The upper number (numerator) in the reading indicates the systolic pressure, whereas the lower number (denominator) represents the diastolic pressure. Though a blood pressure level of 120/80 mmHg is considered optimal, having a systolic pressure between 91 and 119 mmHg and diastolic blood pressure between 61 and 79 mmHg is considered normal.
- If it is not associated with any symptoms, such as weakness, dizziness, or fatigue, it would not be considered hypotension and will usually be left untreated.
- The doctor may monitor you only if you have other medical conditions, such as heart problems, or are taking medications that cause low blood pressure.
10 probable causes of low blood pressure
Other causes of low blood pressure include:
- Dehydration due to
- Blood loss that may be caused by
- A major injury from road accidents or falls from height
- Internal bleeding, such as due to stomach ulcers
- Heart valve problems
- Heart attack
- Heart failure (when the heart muscle does not pump blood as efficiently as required for the proper functioning of organs)
- Problems of the endocrine glands
- Hypoglycemia (low blood sugar)
- Septicemia (widespread infection in the body that causes multiorgan damage)
- Anaphylaxis (severe allergic reaction) that may be triggered by
- Anemia (decreased levels of red blood cells or hemoglobin caused by a lack of the vitamin B12, folate, and iron)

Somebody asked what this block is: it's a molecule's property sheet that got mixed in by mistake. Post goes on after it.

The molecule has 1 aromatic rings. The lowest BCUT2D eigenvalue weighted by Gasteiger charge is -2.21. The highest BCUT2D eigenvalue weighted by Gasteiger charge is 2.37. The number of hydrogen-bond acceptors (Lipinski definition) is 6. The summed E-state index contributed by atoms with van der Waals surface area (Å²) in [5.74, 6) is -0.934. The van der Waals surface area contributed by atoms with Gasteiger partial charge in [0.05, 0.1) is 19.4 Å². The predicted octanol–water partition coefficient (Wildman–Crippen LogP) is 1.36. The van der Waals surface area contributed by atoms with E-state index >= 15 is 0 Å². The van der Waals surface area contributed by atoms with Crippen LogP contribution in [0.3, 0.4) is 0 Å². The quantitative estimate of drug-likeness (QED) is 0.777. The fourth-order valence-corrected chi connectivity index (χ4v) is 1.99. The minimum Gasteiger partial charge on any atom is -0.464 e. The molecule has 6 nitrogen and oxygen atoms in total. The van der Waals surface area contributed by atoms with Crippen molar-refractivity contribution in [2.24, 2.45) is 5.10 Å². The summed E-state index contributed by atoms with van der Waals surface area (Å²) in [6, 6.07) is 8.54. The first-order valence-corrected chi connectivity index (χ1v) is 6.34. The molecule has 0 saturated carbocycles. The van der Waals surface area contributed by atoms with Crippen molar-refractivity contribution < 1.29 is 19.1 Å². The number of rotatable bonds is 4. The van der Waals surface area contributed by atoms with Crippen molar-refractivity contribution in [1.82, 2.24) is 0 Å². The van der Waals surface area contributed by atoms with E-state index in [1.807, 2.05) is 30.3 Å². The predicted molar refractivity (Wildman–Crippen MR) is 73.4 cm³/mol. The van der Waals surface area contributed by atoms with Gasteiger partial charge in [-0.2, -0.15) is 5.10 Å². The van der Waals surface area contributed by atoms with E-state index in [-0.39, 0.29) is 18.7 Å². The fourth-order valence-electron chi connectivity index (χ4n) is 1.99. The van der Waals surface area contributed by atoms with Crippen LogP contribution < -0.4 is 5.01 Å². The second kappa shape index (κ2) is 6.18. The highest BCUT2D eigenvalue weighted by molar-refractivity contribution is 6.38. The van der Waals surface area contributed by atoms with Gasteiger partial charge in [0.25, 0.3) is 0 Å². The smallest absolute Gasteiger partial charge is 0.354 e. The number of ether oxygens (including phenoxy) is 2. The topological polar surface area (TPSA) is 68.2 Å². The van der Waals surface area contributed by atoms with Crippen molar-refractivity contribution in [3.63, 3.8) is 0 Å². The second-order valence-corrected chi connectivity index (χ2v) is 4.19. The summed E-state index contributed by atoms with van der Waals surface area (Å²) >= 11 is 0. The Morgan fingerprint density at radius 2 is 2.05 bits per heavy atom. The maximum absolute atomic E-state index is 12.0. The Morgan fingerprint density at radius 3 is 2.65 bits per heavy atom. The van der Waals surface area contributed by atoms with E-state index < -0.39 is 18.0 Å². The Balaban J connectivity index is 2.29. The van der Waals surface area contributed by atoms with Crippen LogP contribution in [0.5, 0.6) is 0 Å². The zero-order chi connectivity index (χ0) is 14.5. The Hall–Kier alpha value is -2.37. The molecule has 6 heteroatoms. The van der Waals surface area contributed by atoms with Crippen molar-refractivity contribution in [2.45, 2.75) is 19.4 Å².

What factors increase your risk of low blood pressure?
Aging can decrease your artery’s elasticity and increase your risk of developing low blood pressure.
Other risk factors of low blood pressure include:
- Prolonged bed rest
- Sedentary life (or physical inactivity)
- Certain medicines used to treat medical conditions, including
If you have been experiencing weakness, dizziness, or unusual fatigue after starting certain medications, inform your doctor on your next visit.
If you have a low blood pressure reading, your doctor may either decrease the dose of the medications or switch you to a different medication.
What is postural hypotension?
Postural hypotension, also called orthostatic hypotension, is a sudden drop in blood pressure that results from postural change, specifically when you stand up from a sitting or lying down position. The condition can bring on dizziness, and you may even faint.
- To diagnose postural hypotension, the doctor will first measure your blood pressure in your sitting or lying down position.
- They will ask you to get up and then measure your blood pressure again within three minutes of standing up.
- If you have postural hypotension, your systolic blood pressure reading will drop by more than 20 mmHg pressure and diastolic blood pressure will be decreased by more than 10 mmHg.
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Windsor M. Diastolic Blood Pressure: How Low Is Too Low? University of Alabama at Birmingham News. https://www.uab.edu/news/research/item/10393-diastolic-blood-pressure-how-low-is-too-low#
Stewart JM. Orthostatic Intolerance. Medscape. https://emedicine.medscape.com/article/902155-overview